With Steve Ballmer’s record-setting $2 billion purchase of the NBA’s Los Angeles Clippers, there are now 12 technology moguls occupying the owner’s suites in US baseball, basketball, football, and hockey (for a full list, see below).
Thanks in part to the tech sector’s eye-popping stock market valuations, a record five major league franchises have been purchased by men who made their money in the tech sector—and the decade isn’t even half-over. Only three tech titan team purchases were made in the post-dot com crash decade of the aughts, four teams were purchased in the original dot com boom days of the 1990s, and only one was purchased in 1980s. (One of the tech owners—software mogul John Moores, former owner of the San Diego Padres—sold his franchise in 2012).
The following list was compiled by examining the primary source of wealth for all major league sports team owners, with a big hand from Mental Floss’s analysis of baseball, basketball, and football team ownership. (It doesn’t include partial stakeholders like former Facebook CFO Gideon Yu, who owns 5% of the San Francisco 49ers.)
- Paul Allen, Microsoft co-founder (Portland Trailblazers, 1988, and Seattle Seahawks, 1997)
- Howard Lincoln, former Nintendo chairman (Seattle Mariners, 1992)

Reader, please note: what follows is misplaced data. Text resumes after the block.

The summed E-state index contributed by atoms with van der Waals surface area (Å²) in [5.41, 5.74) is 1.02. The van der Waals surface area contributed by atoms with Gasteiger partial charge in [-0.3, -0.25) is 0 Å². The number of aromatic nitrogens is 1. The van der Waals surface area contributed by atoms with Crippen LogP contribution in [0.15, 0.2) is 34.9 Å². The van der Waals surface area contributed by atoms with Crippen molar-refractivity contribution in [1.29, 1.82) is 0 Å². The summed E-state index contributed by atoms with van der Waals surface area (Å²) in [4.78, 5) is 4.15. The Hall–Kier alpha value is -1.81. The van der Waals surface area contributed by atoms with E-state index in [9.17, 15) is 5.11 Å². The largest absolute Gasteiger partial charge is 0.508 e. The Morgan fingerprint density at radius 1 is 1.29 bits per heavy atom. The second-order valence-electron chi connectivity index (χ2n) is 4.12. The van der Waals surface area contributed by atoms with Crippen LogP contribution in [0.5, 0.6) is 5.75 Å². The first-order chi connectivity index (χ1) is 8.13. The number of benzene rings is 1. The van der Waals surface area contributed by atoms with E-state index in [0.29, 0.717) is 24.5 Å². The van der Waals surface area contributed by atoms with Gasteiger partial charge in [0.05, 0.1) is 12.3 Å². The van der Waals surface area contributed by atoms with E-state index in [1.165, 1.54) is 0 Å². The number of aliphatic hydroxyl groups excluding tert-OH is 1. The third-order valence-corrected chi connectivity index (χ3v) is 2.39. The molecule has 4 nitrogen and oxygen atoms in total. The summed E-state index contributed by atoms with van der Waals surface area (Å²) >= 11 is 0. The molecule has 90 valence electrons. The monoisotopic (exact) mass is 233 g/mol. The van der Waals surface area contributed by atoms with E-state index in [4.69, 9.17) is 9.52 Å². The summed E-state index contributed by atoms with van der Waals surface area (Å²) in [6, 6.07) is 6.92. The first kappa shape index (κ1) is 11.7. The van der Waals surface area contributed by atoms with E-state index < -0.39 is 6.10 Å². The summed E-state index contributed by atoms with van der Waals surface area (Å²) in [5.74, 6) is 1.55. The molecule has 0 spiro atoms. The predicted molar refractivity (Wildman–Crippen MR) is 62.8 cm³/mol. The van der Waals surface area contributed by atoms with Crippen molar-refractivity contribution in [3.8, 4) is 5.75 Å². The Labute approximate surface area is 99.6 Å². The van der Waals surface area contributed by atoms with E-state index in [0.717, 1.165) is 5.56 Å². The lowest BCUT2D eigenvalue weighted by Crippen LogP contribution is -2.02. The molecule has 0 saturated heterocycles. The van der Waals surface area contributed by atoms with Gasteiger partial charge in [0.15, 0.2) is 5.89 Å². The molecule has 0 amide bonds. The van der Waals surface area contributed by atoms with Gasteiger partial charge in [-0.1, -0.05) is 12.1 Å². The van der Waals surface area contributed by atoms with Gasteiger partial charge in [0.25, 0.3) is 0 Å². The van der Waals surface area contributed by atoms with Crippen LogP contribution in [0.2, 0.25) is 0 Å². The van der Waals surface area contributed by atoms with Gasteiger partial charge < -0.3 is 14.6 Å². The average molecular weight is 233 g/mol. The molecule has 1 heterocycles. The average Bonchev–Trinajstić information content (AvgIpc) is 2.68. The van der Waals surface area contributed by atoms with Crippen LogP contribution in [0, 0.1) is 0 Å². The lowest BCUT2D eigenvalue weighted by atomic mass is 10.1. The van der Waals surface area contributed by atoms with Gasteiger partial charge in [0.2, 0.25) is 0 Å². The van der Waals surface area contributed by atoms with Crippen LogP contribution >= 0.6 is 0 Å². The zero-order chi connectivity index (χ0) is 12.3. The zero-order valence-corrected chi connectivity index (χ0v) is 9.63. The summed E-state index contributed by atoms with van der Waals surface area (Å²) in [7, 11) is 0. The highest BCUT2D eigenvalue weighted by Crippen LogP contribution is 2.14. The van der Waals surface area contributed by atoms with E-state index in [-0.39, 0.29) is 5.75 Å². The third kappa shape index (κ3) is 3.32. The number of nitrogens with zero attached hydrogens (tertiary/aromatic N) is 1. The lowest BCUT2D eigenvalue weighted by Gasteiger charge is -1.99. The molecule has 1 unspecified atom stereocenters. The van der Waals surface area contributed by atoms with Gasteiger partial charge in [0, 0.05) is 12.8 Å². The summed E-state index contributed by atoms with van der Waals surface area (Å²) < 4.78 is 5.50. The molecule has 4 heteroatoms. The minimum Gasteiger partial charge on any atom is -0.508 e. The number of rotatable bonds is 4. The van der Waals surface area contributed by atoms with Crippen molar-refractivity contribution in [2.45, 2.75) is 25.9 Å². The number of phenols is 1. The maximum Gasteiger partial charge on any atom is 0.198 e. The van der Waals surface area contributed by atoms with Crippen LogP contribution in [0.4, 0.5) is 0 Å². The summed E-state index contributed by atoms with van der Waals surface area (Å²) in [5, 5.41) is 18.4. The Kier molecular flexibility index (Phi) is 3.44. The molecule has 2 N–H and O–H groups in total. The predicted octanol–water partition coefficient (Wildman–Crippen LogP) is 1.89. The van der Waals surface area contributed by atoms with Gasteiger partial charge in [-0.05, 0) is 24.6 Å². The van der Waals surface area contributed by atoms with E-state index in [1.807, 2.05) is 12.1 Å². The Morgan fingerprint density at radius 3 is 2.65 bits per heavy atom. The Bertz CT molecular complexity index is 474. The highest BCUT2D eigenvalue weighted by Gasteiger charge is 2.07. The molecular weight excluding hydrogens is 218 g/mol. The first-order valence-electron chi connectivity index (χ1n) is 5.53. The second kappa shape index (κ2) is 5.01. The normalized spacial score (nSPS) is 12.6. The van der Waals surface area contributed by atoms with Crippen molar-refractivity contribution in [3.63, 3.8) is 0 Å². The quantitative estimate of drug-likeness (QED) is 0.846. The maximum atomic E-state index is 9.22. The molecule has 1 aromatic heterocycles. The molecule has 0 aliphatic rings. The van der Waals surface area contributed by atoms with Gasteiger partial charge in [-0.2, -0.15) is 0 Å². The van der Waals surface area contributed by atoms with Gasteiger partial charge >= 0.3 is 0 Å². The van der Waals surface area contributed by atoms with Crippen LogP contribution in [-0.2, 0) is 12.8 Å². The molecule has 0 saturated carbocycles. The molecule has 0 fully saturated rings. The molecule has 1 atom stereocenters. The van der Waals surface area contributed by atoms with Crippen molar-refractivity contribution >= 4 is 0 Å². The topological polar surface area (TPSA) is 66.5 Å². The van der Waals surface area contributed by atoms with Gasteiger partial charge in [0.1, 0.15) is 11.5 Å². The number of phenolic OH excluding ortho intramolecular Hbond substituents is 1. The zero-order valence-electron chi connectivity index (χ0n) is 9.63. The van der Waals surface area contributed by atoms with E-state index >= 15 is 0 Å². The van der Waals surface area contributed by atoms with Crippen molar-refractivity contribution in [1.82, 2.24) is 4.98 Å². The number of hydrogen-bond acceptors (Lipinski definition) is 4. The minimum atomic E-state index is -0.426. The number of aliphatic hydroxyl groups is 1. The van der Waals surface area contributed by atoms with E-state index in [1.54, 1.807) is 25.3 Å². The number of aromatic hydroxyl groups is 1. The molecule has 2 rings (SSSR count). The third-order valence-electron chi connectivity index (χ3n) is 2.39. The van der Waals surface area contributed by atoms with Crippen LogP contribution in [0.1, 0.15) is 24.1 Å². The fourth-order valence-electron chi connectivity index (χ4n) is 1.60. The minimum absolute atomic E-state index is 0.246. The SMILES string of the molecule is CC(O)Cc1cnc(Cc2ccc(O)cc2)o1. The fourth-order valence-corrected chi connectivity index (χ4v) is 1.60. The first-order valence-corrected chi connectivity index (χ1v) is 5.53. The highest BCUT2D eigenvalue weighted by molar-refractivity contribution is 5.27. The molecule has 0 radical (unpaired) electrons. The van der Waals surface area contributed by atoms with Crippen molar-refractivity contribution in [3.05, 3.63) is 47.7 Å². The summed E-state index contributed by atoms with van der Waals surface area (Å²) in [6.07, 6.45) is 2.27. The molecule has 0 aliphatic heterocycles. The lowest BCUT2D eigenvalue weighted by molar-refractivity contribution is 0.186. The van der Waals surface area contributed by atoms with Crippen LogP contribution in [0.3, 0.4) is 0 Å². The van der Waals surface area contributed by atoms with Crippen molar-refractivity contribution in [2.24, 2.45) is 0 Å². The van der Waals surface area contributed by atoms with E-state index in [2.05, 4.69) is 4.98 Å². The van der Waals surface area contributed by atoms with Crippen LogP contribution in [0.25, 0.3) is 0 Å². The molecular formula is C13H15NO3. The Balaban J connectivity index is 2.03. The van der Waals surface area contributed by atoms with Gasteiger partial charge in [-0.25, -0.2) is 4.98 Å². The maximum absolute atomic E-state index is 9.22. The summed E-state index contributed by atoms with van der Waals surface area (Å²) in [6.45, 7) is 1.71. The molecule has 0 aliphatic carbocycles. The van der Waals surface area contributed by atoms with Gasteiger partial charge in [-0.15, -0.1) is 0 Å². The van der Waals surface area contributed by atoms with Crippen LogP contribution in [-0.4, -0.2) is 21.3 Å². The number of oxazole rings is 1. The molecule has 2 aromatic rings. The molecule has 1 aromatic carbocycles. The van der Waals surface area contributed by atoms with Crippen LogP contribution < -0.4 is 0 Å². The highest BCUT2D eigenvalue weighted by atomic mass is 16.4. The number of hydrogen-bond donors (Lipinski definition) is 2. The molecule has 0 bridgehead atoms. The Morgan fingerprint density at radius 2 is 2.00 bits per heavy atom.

- Peter Karmanos, Compuware founder (Carolina Hurricanes, 1994)
- John Moores, Peregrine Systems chairman (San Diego Padres, 1994, sold team in 2012)
- Mark Cuban, Broadcast.com co-founder (Dallas Mavericks, 2000)
- Henry Samueli, Broadcom co-founder (Anaheim Ducks, 2005)
- Charles Wang, Computer Associates co-founder (New York Islanders, 2006)
- Joe Lacob, partner at tech VC firm Kleiner Perkins (Golden State Warriors, 2010)
- Ted Leonsis, AOL senior executive (Washington Wizards, 2010)
- Robert Pera, Ubiquiti Networks founder (Memphis Grizzlies, 2012)
- Vivek Ranadivé, TIBCO Software founder (Sacramento Kings, 2013)
- Steve Ballmer, former Microsoft CEO (Los Angeles Clippers, 2014, pending)
To be sure, the ranks of major league owners who got their fortunes from sectors like real estate, financial services, and energy still heavily outweigh the tech titans. How much further could the tech sector go? According to Mary Meeker, one of Joe Lacob’s partners at Kleiner Perkins, tech company valuations still have plenty of room to grow, which means the disruption of the owner’s suites could go quite a bit further indeed.